Recent shootings and other workplace violence on the news are enough to make any store owner uneasy, but some practical steps in parking lots can improve security for your employees and customers.
Incidents of workplace violence have not been tracked thoroughly, but some data from 2003 to 2008 shows that there were 944 homicides involving workers in retail, according to a study from the U.S. Bureau of Labor Statistics.
“Retail workers face several risk factors associated with their jobs, including contact with the public, the exchange of money, delivery of goods and services, working alone or in small numbers and working late at night or during early morning hours,” the Bureau of Labor Statistics says in an article from the National Retail Federation.
Paying attention to what’s going on outside your store can help you increase the safety of your employees, the article says.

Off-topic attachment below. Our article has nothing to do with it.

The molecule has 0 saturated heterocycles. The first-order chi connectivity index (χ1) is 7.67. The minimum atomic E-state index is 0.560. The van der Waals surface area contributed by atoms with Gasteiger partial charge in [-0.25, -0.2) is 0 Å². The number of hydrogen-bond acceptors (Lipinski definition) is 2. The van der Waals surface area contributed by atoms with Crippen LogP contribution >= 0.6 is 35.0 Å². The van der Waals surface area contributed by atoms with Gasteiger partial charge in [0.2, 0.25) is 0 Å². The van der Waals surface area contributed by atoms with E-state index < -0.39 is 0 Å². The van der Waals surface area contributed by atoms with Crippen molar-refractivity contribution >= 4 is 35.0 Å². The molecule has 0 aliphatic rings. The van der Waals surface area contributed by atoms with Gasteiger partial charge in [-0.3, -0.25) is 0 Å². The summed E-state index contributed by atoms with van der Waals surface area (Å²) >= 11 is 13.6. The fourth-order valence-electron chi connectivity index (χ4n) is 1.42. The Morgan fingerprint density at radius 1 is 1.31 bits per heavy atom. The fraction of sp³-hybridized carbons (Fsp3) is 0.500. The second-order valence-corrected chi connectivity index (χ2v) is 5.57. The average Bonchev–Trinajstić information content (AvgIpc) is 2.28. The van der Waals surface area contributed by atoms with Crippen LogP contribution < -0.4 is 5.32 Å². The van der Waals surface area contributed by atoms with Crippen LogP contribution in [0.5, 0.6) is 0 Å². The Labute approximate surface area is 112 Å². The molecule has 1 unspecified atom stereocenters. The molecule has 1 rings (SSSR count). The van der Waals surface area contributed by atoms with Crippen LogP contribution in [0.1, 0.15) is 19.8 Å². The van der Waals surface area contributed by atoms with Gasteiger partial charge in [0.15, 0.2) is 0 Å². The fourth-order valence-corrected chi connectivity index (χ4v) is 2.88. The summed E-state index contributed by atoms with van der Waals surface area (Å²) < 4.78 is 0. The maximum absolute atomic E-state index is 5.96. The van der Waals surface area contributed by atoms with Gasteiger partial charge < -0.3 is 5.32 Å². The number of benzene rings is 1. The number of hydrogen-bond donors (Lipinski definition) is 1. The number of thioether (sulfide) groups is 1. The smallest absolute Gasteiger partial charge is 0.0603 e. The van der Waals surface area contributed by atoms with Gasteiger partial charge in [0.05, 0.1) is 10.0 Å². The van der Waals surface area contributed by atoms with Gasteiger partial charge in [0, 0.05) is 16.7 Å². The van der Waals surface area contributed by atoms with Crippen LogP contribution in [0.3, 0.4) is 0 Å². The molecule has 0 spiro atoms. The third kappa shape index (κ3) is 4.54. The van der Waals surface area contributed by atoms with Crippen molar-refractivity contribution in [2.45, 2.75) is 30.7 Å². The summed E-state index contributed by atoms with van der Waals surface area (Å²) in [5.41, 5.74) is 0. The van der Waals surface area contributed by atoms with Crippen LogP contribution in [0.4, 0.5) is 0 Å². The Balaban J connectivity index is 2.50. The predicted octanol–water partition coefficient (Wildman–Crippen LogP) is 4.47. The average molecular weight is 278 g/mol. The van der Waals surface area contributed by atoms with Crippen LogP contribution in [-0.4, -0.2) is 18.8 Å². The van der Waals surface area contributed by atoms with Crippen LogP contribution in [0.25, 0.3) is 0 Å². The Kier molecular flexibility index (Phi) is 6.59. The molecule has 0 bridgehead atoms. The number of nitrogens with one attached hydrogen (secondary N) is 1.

“If parking lots aren’t the scene of the crime, they are the entry point and staging area for a lot of crime that takes place in stores and shopping centers,” the article says.
Yet most retailers don’t try to secure parking lots, says risk consultant Timothy L. Zehring in the article.
“If a retailer has 50 cameras on the premises, 47 of them will be in the store and three will be in the parking lot,” he says.
To lessen the chances of violence and crime in your parking lot and at your store, Zehring recommends the following steps:
- Natural Observation. Make sure that your store greeters or staff who help customers to their cars are paying attention to what’s going on in the parking lot. Noting and reporting people loitering in cars of lurking around the property may prevent a future crime.
- Mechanical Observation. This step requires monitored surveillance cameras. If you don’t already have cameras on your parking lot, consider adding some. If you do have cameras, make sure they’re being monitored regularly for any suspicious activity.
- Organized Observation. A step up from natural observation, taking this precaution involves store employees or security personnel making rounds in the parking area. Increased surveillance during late night or early morning shifts may add a level of comfort for employees.
Increasing parking lot security not only protects employees, but could also boost business.
“If there is an option, people want to shop at the safest place to go. Even in high-crime areas, they will shop at the places perceived to be the safest,” Zehring says.